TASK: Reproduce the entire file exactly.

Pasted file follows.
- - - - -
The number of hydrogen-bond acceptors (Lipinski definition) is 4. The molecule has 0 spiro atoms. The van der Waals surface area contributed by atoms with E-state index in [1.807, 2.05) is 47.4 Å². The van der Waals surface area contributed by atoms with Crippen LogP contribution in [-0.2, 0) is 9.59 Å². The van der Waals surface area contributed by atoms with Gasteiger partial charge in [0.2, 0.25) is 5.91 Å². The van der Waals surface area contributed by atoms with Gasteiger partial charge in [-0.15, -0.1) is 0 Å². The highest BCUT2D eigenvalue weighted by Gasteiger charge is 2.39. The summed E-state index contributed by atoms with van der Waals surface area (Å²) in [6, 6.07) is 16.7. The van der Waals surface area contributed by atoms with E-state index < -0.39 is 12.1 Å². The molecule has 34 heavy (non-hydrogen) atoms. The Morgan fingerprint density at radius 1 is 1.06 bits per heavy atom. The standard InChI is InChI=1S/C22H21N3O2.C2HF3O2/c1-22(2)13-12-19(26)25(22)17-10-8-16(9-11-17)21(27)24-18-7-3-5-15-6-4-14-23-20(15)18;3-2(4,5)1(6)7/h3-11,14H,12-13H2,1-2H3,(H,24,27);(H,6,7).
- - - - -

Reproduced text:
The number of hydrogen-bond acceptors (Lipinski definition) is 4. The molecule has 0 spiro atoms. The van der Waals surface area contributed by atoms with E-state index in [1.807, 2.05) is 47.4 Å². The van der Waals surface area contributed by atoms with Crippen LogP contribution in [-0.2, 0) is 9.59 Å². The van der Waals surface area contributed by atoms with Gasteiger partial charge in [0.2, 0.25) is 5.91 Å². The van der Waals surface area contributed by atoms with Gasteiger partial charge in [-0.15, -0.1) is 0 Å². The highest BCUT2D eigenvalue weighted by Gasteiger charge is 2.39. The summed E-state index contributed by atoms with van der Waals surface area (Å²) in [6, 6.07) is 16.7. The van der Waals surface area contributed by atoms with E-state index < -0.39 is 12.1 Å². The molecule has 34 heavy (non-hydrogen) atoms. The Morgan fingerprint density at radius 1 is 1.06 bits per heavy atom. The standard InChI is InChI=1S/C22H21N3O2.C2HF3O2/c1-22(2)13-12-19(26)25(22)17-10-8-16(9-11-17)21(27)24-18-7-3-5-15-6-4-14-23-20(15)18;3-2(4,5)1(6)7/h3-11,14H,12-13H2,1-2H3,(H,24,27);(H,6,7).